Photo by Noah Graham/NBAE via Getty Images
LOS ANGELES -- Jason Kidd was on the court this time. It still wasn't enough.
Apparently, Dallas Mavericks coach Avery Johnson learned from his much-criticized decision to leave Kidd on the bench in the final 34.5 seconds at San Antonio on Thursday. But the Mavericks also left Staples Center with the same lesson that has been repeated since the All-Star break: not even Kidd's presence is enough to bring them a road victory against the West's top teams.
They have lost to the Hornets, the Spurs and now the Lakers. They have battled, they have held fourth-quarter leads they have yet to prevail. And you have to wonder how this translates to the playoffs. The 108-104 overtime loss to the Lakers left the Mavs three games behind the Lakers and four behind the Spurs in the loss column, which makes it all the more likely they'd start playoff series against those teams on the road.
And both the Spurs and Lakers stand to get better by the end of the season: Brent Barry will re-sign with San Antonio after his 30-day "cooling-off period," and Andrew Bynum and Trevor Ariza will come off the inactive list once their injuries have healed. (Ariza will have the walking boot removed from his broken right foot Monday and said he expects to return in April).
The Mavericks have made their move, landing Kidd in the trade saga that had more false endings than the last "Lord of the Rings" movie. He has been everything they expected, instantly injecting a fast-break turbo into their offense. On Sunday, he transformed the half-court offense and brought life to the corpse known as Erick Dampier, setting him up for 16 points (which also inspired Dampier to grab 17 rebounds).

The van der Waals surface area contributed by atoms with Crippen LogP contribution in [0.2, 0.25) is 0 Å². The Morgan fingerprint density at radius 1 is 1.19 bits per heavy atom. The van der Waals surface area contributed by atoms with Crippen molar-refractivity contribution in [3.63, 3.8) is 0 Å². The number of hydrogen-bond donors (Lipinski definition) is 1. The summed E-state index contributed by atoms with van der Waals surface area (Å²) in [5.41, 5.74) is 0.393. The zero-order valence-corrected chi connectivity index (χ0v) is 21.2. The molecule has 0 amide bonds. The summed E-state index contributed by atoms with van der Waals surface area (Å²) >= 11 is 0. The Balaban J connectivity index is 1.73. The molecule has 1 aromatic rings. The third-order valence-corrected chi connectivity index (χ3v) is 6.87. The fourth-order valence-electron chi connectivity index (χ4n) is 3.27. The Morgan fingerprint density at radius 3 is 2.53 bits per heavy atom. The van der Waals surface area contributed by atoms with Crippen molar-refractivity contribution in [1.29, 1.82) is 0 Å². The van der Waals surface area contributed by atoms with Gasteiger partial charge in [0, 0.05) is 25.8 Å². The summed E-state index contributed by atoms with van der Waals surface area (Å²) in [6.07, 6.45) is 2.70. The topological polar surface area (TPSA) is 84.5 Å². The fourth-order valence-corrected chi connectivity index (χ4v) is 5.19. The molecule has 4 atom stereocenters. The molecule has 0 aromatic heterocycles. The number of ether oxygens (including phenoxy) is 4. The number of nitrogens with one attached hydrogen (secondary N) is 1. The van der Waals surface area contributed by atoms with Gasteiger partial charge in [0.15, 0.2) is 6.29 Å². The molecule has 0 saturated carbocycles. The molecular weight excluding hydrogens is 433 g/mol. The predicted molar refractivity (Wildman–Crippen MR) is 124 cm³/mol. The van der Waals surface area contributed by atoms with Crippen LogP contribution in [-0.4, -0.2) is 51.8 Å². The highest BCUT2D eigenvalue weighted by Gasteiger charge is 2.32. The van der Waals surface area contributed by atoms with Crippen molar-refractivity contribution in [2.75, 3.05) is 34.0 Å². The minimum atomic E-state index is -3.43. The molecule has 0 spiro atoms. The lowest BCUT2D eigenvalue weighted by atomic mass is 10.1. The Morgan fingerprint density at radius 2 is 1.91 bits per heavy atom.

Kidd had 15 points, 11 assists and 4 steals. Given a chance to play in crunch time Sunday (while an ineffective Josh Howard sat on the bench), Kidd set up Dirk Nowitzki for a 3-pointer with two seconds remaining to send the game into overtime. Then he stole the Lakers' attempted inbounds pass to Kobe Bryant. In overtime, Kidd drove for a layup and foul shot that could have tied the game. But Kidd missed the free throw with 10.4 seconds left. ("I just left it short," he said. "That falls on my shoulders. I have to be able to step up and make that free throw.")
Kidd made the most of his time on the court at the beginning of the game, hitting a 3-pointer, finding Josh Howard for a jump shot and throwing an alley-oop to Dampier for a dunk. At that moment, it looked like the greatest trade ever.
On the other hand Kidd spent most of the time guarding Bryant when Kobe went off for 30 of his season-high 52 points in the fourth quarter and overtime. Bryant went around Kidd at will, getting into the paint for layups and drawing fouls on Dampier and Nowitzki.
"I see you," Bryant said to Nowitzki in both admiration and warning after Nowitzki hit a jumper in overtime. "I ain't done with you yet."
The next time Bryant got the ball, he worked his way past Kidd and into the lane for a junior skyhook over Dirk, followed by a Dikembe-esque finger wag.
The Mavericks have defensive issues, something they had to take into account while adding Kidd and sending DeSagana Diop to New Jersey in the big trade. So far Kidd's offensive influence hasn't been quite enough to offset the defensive problems in the big games. Dallas is 4-3 with him, with the victories all coming against teams with losing records.
"The newness is over," Kidd said. "As a team, we've got to find a way to win ballgames. We're very comfortable with one another on the floor. Offensively, and defensively, we're just trying to get better. The hardest thing [is] to learn on the run. But nobody's going to wait for us."
"We can use [the adjustment excuse] if we want. For us to be a competitive team, we've got to push forward at some point. Seven games into it, so let's push forward now. There are going to be some points where there's going to be a mistake or something. We can't use that as a crutch."
Johnson sounded a little more patient.
"We're not where we hope to be in a week or two weeks or in a month," the coach said. "We've got a lot of things going for us. We think our ceiling is still pretty high for this basketball team. We're six or seven games into this thing. We're finding more and more about Kidd. We're finding more and more about how he works well. He and Damp really have played well together."